New Proton Jumbuck imagined – Drive

The Proton Jumbuck ute is unlikely to make a comeback – but should it? Here’s what a new model could look like.

It has been nearly 15 years since the Proton Jumbuck – a budget-priced ute from Malaysia sold from 2003 to 2009 – was discontinued in Australia after receiving what was then the lowest crash-test score ever recorded.

The Jumbuck had no airbags, anti-lock brakes or stability control, and shared its DNA with a 1990s Mitsubishi Lancer, but – priced from $15,990 plus on-road costs – grew a following, with 6225 reported as sold over its life.

Malaysia’s Proton exited the Australian market in 2017, but the brand lives on in its home market, where it sells rebadged versions of cars from its parent company, Chinese car giant Geely.

Which got the Drive office wondering: what would a new Proton Jumbuck ute look like?

The illustrations above created by Theottle are based on the Proton S70 sedan, which is the indirect successor to the Proton Wira, the sedan which formed the basis of the original Jumbuck.

While the Jumbuck arrived in Australia in 2003, the Wira dates back to 1993, and is a relative of the Mitsubishi Lancer of the time – with tweaked styling to set the Malaysian-built Proton apart.

In contrast, the Proton S70 is a rebadged version of the Geely Emgrand sold in China, and is powered by a Volvo-designed 1.5-litre three-cylinder turbocharged engine used in Australia in the Volvo XC40 plug-in hybrid.

The original Proton Jumbuck.

The fictional ‘New Jumbuck’ is a single-cab ute version of the S70 sedan – and gains lifted suspension, larger tyres, and wheel-arch flares.

It is finished in a blue and beige two-tone paint scheme – the ‘hero’ colour combination in many of the official Jumbuck marketing images from 2003 – accessorised with a nudge bar, as seen on many Jumbucks sold here, and an original Jumbuck tailgate decal.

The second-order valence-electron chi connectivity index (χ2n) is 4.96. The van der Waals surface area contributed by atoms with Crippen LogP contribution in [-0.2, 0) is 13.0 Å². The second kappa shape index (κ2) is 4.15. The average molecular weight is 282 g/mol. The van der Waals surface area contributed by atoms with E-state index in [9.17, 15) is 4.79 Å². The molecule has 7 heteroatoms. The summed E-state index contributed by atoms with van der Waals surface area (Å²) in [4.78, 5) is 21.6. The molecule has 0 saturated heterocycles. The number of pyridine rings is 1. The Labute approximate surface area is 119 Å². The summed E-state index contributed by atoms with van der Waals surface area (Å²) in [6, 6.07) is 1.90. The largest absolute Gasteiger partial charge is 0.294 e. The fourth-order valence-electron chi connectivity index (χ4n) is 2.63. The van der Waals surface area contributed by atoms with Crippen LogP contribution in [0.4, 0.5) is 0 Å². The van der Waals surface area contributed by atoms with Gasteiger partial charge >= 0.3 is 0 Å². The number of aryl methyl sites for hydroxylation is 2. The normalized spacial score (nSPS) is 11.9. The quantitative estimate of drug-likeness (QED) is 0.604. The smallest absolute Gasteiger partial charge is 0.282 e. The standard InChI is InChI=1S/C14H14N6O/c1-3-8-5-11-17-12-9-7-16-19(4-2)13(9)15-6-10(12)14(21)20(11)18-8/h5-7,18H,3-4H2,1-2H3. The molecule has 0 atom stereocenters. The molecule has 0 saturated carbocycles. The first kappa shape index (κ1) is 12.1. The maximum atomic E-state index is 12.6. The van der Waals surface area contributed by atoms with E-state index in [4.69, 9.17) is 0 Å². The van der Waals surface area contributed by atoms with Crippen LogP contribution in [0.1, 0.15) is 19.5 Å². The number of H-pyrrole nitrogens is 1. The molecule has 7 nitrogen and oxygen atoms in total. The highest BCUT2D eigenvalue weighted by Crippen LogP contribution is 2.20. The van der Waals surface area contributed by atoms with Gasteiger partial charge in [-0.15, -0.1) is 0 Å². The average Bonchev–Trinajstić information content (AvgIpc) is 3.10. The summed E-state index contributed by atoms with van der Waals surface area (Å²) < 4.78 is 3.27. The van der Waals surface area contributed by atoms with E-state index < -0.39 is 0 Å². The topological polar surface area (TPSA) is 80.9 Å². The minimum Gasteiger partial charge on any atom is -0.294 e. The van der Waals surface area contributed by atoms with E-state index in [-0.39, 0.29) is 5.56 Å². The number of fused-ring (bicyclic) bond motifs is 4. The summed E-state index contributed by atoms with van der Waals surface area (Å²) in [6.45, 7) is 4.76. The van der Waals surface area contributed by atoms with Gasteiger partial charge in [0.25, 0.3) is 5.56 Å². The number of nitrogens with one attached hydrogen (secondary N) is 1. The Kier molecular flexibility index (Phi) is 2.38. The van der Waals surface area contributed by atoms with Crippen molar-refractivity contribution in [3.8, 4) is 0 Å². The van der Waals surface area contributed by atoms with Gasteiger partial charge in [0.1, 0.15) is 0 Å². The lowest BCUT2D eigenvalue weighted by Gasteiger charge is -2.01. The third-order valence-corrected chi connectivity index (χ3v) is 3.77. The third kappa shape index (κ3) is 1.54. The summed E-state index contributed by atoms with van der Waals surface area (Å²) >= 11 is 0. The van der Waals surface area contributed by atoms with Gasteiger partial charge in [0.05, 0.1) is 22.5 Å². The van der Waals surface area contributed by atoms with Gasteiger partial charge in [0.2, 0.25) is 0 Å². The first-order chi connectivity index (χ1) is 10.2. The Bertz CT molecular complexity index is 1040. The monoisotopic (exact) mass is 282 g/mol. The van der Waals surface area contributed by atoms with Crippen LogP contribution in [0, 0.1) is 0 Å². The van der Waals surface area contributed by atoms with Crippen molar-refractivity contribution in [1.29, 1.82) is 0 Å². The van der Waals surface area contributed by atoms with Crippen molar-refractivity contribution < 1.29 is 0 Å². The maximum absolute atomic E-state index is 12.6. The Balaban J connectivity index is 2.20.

Utes based on passenger cars have vanished since the final Holden Commodore and Ford Falcon utes were built in 2017 and 2016 respectively.

Even fewer car-derived utes were sold by brands not from Australia. The Proton Jumbuck followed the likes of the 1980s Subaru Brumby and Suzuki Mighty Boy.

The original Proton Jumbuck.

From 2003 to 2012 – two to three years after the last examples arrived at the end of 2009 – Proton reported 6225 Jumbucks as sold in Australia, with 1225 deliveries recorded in its best year, 2005.

An all-new Proton Jumbuck was mooted for 2010 – based on a newer car, with modern safety features such as airbags, anti-lock brakes and traction/stability control – but it never eventuated, and Proton quietly departed Australia in 2017.

The Jumbuck earned a one-star ANCAP safety rating when it was tested in 2009, the result announced one month after its discontinuation was announced.

Alex Misoyannis

Alex Misoyannis has been writing about cars since 2017, when he started his own website, Redline. He contributed for Drive in 2018, before joining CarAdvice in 2019, becoming a regular contributing journalist within the news team in 2020.

Cars have played a central role throughout Alex’s life, from flicking through car magazines at a young age, to growing up around performance vehicles in a car-loving family.

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